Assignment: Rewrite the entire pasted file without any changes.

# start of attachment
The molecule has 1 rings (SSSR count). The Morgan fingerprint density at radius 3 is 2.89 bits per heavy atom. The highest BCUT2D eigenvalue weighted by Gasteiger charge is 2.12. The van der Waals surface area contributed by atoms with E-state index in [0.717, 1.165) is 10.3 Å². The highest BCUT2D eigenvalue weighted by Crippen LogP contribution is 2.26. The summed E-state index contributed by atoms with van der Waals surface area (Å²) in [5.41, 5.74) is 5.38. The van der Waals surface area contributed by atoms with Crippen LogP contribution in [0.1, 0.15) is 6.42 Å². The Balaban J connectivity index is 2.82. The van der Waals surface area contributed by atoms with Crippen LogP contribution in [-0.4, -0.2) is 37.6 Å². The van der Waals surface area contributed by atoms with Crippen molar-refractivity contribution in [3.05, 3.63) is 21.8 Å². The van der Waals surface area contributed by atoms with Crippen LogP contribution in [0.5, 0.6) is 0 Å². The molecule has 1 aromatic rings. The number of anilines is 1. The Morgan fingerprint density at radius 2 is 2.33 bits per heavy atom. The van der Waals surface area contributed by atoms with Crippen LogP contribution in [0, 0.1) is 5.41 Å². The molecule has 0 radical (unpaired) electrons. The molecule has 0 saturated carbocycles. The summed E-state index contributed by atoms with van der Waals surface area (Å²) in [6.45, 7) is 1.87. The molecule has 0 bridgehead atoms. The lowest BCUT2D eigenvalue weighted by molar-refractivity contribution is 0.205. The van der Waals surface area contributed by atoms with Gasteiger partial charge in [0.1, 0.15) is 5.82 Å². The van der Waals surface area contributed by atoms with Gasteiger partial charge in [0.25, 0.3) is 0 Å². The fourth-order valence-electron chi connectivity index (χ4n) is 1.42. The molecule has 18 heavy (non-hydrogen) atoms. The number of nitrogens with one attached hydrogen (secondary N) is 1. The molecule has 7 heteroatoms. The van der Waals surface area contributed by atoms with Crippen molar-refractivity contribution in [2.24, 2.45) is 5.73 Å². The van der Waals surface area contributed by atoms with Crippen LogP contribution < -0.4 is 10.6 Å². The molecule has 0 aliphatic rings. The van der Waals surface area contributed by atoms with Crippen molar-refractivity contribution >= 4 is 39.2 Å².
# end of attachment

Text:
The molecule has 1 rings (SSSR count). The Morgan fingerprint density at radius 3 is 2.89 bits per heavy atom. The highest BCUT2D eigenvalue weighted by Gasteiger charge is 2.12. The van der Waals surface area contributed by atoms with E-state index in [0.717, 1.165) is 10.3 Å². The highest BCUT2D eigenvalue weighted by Crippen LogP contribution is 2.26. The summed E-state index contributed by atoms with van der Waals surface area (Å²) in [5.41, 5.74) is 5.38. The van der Waals surface area contributed by atoms with Crippen LogP contribution in [0.1, 0.15) is 6.42 Å². The Balaban J connectivity index is 2.82. The van der Waals surface area contributed by atoms with Crippen LogP contribution in [-0.4, -0.2) is 37.6 Å². The van der Waals surface area contributed by atoms with Crippen molar-refractivity contribution in [3.05, 3.63) is 21.8 Å². The van der Waals surface area contributed by atoms with Crippen LogP contribution in [0.5, 0.6) is 0 Å². The molecule has 1 aromatic rings. The number of anilines is 1. The Morgan fingerprint density at radius 2 is 2.33 bits per heavy atom. The van der Waals surface area contributed by atoms with Crippen LogP contribution in [0, 0.1) is 5.41 Å². The molecule has 0 radical (unpaired) electrons. The molecule has 0 saturated carbocycles. The summed E-state index contributed by atoms with van der Waals surface area (Å²) in [6.45, 7) is 1.87. The molecule has 0 bridgehead atoms. The lowest BCUT2D eigenvalue weighted by molar-refractivity contribution is 0.205. The van der Waals surface area contributed by atoms with Gasteiger partial charge in [0.1, 0.15) is 5.82 Å². The van der Waals surface area contributed by atoms with Gasteiger partial charge in [0.25, 0.3) is 0 Å². The fourth-order valence-electron chi connectivity index (χ4n) is 1.42. The molecule has 18 heavy (non-hydrogen) atoms. The number of nitrogens with one attached hydrogen (secondary N) is 1. The molecule has 7 heteroatoms. The van der Waals surface area contributed by atoms with Crippen molar-refractivity contribution in [2.24, 2.45) is 5.73 Å². The van der Waals surface area contributed by atoms with Crippen LogP contribution < -0.4 is 10.6 Å². The molecule has 0 aliphatic rings. The van der Waals surface area contributed by atoms with Crippen molar-refractivity contribution >= 4 is 39.2 Å².